Google and Motorola: Desperately seeking each other

August 15, 2011: 1:44 PM ET

The $12.5 billion acquisition is guaranteed to send shockwaves through the mobile sector. Truth is, both companies need each other badly.

FORTUNE -- Google's agreement to pay a princely $12.5 billion to acquire Motorola Mobility is guaranteed to send shockwaves through the mobile industry. Questions are swirling already about other Android partners' hurt feelings and how two disparate cultures will ever come together, not to mention the Mountain View, California giant's existing problems with the FTC. But the truth is Google, knocked around by emboldened competitors, and Motorola, its long awaited turn around sputtering, needed each other. Badly.

The acquisition, Google's (GOOG) largest yet, is partly a defensive move to protect against a growing number of patent lawsuits. Seeds were likely sown earlier this summer when the search titan lost a bid to purchase intellectual property that was fallout from communications gear maker Nortel's bankruptcy. Instead, thousands of patents went to a consortium including rivals Microsoft (MSFT) and Apple (AAPL). With Motorola, Google gets a whopping 17,000 patents -- with another 7,500 pending approval. It will also nab the design expertise of one of America's most iconic device makers as well as a talented and accomplished executive, CEO Sanja Jha.

"Google needed more heft to maintain viability or it would have been at risk of cease-and-desists," explains Jordan Rohan, an Internet analyst at Stifel Nicolaus. "If the risk of that were understood by the markets, it could lead to different decisions by carriers," he adds, suggesting that Android's substantial growth could have been hindered. If nothing else, the deal is proof that patents are crucial for any company that seeks to dominate the mobile web.

Motorola, meanwhile, has struggled to stay competitive in the smartphone market since Jha arrived from Qualcomm in 2008. In January 2011, Motorola split in two: Motorola Solutions makes public safety equipment and barcode scanners. Motorola Mobility produces smartphones, tablets and set-top boxes. Google wants the later to bulk up Android.

Jha hitched the new company's turnaround strategy to the then still emerging Android operating system. While he scored some hits, helping to build awareness of Android with consumers, he also suffered major setbacks. The eagerly anticipated Droid Bionic, a key product for the company, was delayed and the Atrix 4G, a hybrid phone and laptop, never caught on. Meanwhile the much-hyped, Android-powered Xoom tablet has been a dismal failure, selling a mere 440,000 units in the quarter compared to Apple's 9.25 million iPads last quarter.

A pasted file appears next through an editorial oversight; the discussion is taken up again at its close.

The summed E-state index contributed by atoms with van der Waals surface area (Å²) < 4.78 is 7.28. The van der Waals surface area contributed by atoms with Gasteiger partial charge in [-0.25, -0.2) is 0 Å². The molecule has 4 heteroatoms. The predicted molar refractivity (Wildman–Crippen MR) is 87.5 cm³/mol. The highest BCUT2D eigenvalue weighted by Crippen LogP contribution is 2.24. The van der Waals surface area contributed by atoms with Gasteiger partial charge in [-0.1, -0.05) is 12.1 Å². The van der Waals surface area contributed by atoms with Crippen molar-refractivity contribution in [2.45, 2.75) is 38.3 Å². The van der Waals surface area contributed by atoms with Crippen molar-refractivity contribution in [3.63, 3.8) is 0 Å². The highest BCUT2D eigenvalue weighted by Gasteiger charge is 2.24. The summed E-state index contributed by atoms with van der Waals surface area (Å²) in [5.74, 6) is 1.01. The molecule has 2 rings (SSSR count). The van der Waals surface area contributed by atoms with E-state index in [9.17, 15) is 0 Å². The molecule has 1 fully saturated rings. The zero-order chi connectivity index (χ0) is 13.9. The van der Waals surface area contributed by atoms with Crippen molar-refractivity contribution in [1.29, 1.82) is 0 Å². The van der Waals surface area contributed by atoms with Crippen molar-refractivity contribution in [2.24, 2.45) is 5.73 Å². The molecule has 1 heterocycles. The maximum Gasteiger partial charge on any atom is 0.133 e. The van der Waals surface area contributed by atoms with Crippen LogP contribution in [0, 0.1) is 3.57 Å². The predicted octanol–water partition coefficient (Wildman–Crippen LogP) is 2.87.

Those disappointment added up. Last quarter, Motorola lost $56 million and upset Wall Street by saying results for its current quarter would be even weaker than expected. Earlier this year, Jha talked to Fortune leaving the door open to a major deal and casting doubt on the company's ability to go it alone ultimately. "I expect consolidation to occur. Our customers are consolidating, our suppliers are consolidating," he told Fortune's Geoff Colvin. Tellingly, he added that he didn't see Motorola hooking up with another handset manufacturer. "Consolidation across software and hardware manufacturers create [the most] shareholder value," he said, nodding to Hewlett-Packard's (HPQ) Palm acquisition and Microsoft's deal with Nokia (NOK). (Apple and Research in Motion (RIMM) already control both their hardware and software components.)

Thus the strategic maneuvering of competitors and the ongoing threat of patent disputes set the stage for today's announcement. Now, risk has forced Google to purchase a business that is admittedly outside of its expertise and that stands to disrupt relationships with other handset makers. After all, it has brought a competitor in-house. Google has said it will continue to run Motorola as a separate business that will license the Android operating system from Google. Motorola will even have to bid to become the maker of Google's smartphone, the Nexus, which is revamped annually.

So far, Motorola's direct competitors, device makers like HTC and Samsung, have come out in favor of the acquisition plans. They say it's in their best interest for Google to have as much patent protection as possible. That might be true, but even so, they don't really have many other options. CEO Larry Page today said Motorola Mobility is "poised for tremendous growth." Now it will be on him not only to figure out how to squeeze profits from the gadget maker but also how to keep a highly defensive acquisition from becoming an embarrassing failure.

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About This Author
Jessi Hempel
Jessi Hempel
Senior Writer, Fortune

Jessi Hempel is a New York-based technology writer for Fortune. She has written extensively about digital media, online advertising and social networking. Before joining Fortune in July 2007, Hempel worked at BusinessWeek and most recently served as their innovation department editor. Hempel is a graduate of Brown University and received a Masters in Journalism from The University of California at Berkeley.

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